0:32:50 Arline: We just didn't know about it because we didn't have social media. Now it's a lot more difficult for people to keep secrets, right? Other people can just find out. I say that I have also learned that there are different realities existing in the United States. So I said the phrase January 6, and someone in my family was like, what? What does that mean? And I was like, I don't understand why you don't he had no idea because that.
0:33:23 Arline: In his news world is not a phrase right and it's framed differently. It's a longer story.
0:33:38 David Ames: We got a couple of related questions to this new view on Christianity. So you live in the south? Yes. What is the experience of being a you know, on this side of deconversion? I think it's safe to say that you're a bit more liberal in your politics and living in the south, both from a you're no longer a Christian and from the political aspect.
0:34:02 Arline: When I was still a Christian, I had a little bit of because my politics went more liberal way before. That was way back when I was in college, I think I took a sociology class and was like, wait.
0:34:22 David Ames: I.
0:34:22 Arline: Don'T really believe or agree with a lot of what I had been taught was I was supposed to vote. And so I was like, oh, I can throw it out. But I also did not grow up in a church. I have learned since learned that people grew up learning that Democrats were literally demonic. Like there was this whole movement I had no idea that existed. I did not grow up in that. So I could throw out become more liberal in my politics and didn't have any kind of spiritual problem with it.
0:34:49 David Ames: Because you live in the south where not being a Christian is kind of a big deal and politically maybe a little bit different. Like, what is that experience?
0:34:57 Arline: When I was still a Christian, my friends could hear me. They could hear my thoughts on things. Yeah, but obviously maybe they were right and Democrats and we are demonic because apparently left Christianity true.
0:35:12 David Ames: They have a point.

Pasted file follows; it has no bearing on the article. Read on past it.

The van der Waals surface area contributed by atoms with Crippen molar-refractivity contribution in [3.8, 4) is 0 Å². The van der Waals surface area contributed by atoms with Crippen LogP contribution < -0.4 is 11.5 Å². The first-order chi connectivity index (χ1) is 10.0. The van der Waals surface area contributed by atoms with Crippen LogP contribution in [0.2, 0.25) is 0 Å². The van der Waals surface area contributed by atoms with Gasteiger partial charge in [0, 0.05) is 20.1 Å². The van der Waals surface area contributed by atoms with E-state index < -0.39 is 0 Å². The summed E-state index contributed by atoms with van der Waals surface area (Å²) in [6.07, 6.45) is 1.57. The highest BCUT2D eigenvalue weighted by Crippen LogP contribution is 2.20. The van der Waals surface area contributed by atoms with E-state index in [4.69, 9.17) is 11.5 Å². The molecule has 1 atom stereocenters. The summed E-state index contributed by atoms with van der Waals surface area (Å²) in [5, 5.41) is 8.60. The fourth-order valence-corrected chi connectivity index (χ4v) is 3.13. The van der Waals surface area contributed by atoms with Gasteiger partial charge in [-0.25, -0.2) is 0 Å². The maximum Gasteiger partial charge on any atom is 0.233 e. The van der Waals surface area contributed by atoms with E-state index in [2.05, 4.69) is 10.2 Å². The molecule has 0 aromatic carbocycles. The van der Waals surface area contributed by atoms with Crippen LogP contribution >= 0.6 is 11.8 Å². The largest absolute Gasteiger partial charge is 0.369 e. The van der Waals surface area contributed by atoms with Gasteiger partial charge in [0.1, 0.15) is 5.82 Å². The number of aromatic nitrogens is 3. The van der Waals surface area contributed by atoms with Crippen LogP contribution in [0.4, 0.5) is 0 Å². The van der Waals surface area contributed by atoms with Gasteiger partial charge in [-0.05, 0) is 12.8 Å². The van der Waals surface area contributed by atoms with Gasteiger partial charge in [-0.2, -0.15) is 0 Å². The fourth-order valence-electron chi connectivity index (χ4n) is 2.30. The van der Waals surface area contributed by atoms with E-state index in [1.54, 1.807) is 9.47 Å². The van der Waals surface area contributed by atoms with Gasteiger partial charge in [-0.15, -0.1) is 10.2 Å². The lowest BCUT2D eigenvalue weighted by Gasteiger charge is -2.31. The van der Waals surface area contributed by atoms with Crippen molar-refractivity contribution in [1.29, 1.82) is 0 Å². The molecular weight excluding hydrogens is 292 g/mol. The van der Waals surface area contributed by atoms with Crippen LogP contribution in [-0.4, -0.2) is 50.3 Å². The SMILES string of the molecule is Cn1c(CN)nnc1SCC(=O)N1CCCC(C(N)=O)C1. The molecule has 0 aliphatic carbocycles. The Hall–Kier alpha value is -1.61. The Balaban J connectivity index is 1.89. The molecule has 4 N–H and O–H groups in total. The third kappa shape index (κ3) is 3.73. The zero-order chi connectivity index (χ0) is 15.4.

0:35:14 Arline: Maybe it really is a slippery slope then. I did have some influence in conversations with the moms that I was friends with, I now do not have any kind of influence. I say that also thinking though, multiple times I think back to when I tried to I didn't call people out. I was like, hey, can we have a conversation about this? I feel like there's some information maybe you're missing. Whether it's on racism, that's usually my thing is the antiracist world. That's where I've had the most conversations with other white people, white women, but no one was interested.
0:35:55 Arline: And so maybe I didn't have as much influence as I thought of it. I'm not sure. But as far as just people around me, everyone just assumes you go to church. So unless I explicitly say anything, they just assume I'm a Christian and then I try when someone says something. I have noticed since 2016 in multiple encounters with people that there's a feeling of entitlement amongst more conservative white people to be able to say whatever they want and not expect there to be consequences just in interpersonal situations.
0:36:38 Arline: And they assume I'm going to agree with them, like, oh, here's a whitelist they just assume that my beliefs are going to be similar to theirs, and I try to go, wow, that's interesting. From my understanding, blah, blah, blah, blah, blah, so that maybe they'll go, I haven't thought of that. I have no idea if they go, I've never thought about that. I don't like debate or anything like that. But I've had different conversations with people where I've just tried to ask some questions and see maybe to get them to think a little bit more about whatever the political thing is.